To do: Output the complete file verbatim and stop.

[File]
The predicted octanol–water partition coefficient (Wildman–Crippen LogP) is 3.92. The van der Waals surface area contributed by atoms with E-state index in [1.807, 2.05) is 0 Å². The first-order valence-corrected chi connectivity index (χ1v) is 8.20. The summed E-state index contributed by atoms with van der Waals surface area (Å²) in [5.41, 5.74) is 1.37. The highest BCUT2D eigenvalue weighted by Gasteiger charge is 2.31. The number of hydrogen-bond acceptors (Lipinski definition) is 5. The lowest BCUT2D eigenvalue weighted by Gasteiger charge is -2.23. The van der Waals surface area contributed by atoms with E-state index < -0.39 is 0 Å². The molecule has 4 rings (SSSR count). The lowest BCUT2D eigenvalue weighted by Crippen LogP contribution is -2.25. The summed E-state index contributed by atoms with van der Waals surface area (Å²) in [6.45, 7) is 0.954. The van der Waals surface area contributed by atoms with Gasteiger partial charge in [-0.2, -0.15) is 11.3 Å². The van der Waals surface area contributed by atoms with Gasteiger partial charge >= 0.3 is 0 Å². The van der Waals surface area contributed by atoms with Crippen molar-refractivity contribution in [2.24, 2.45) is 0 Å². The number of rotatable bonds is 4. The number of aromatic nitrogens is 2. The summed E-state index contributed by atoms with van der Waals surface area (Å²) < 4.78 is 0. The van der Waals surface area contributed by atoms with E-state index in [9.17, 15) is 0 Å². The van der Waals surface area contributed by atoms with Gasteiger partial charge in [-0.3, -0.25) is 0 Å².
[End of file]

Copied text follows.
The predicted octanol–water partition coefficient (Wildman–Crippen LogP) is 3.92. The van der Waals surface area contributed by atoms with E-state index in [1.807, 2.05) is 0 Å². The first-order valence-corrected chi connectivity index (χ1v) is 8.20. The summed E-state index contributed by atoms with van der Waals surface area (Å²) in [5.41, 5.74) is 1.37. The highest BCUT2D eigenvalue weighted by Gasteiger charge is 2.31. The number of hydrogen-bond acceptors (Lipinski definition) is 5. The lowest BCUT2D eigenvalue weighted by Gasteiger charge is -2.23. The van der Waals surface area contributed by atoms with E-state index < -0.39 is 0 Å². The molecule has 4 rings (SSSR count). The lowest BCUT2D eigenvalue weighted by Crippen LogP contribution is -2.25. The summed E-state index contributed by atoms with van der Waals surface area (Å²) in [6.45, 7) is 0.954. The van der Waals surface area contributed by atoms with Gasteiger partial charge in [-0.2, -0.15) is 11.3 Å². The van der Waals surface area contributed by atoms with Gasteiger partial charge >= 0.3 is 0 Å². The van der Waals surface area contributed by atoms with Crippen molar-refractivity contribution in [2.24, 2.45) is 0 Å². The number of rotatable bonds is 4. The number of aromatic nitrogens is 2. The summed E-state index contributed by atoms with van der Waals surface area (Å²) < 4.78 is 0. The van der Waals surface area contributed by atoms with E-state index in [9.17, 15) is 0 Å². The van der Waals surface area contributed by atoms with Gasteiger partial charge in [-0.3, -0.25) is 0 Å².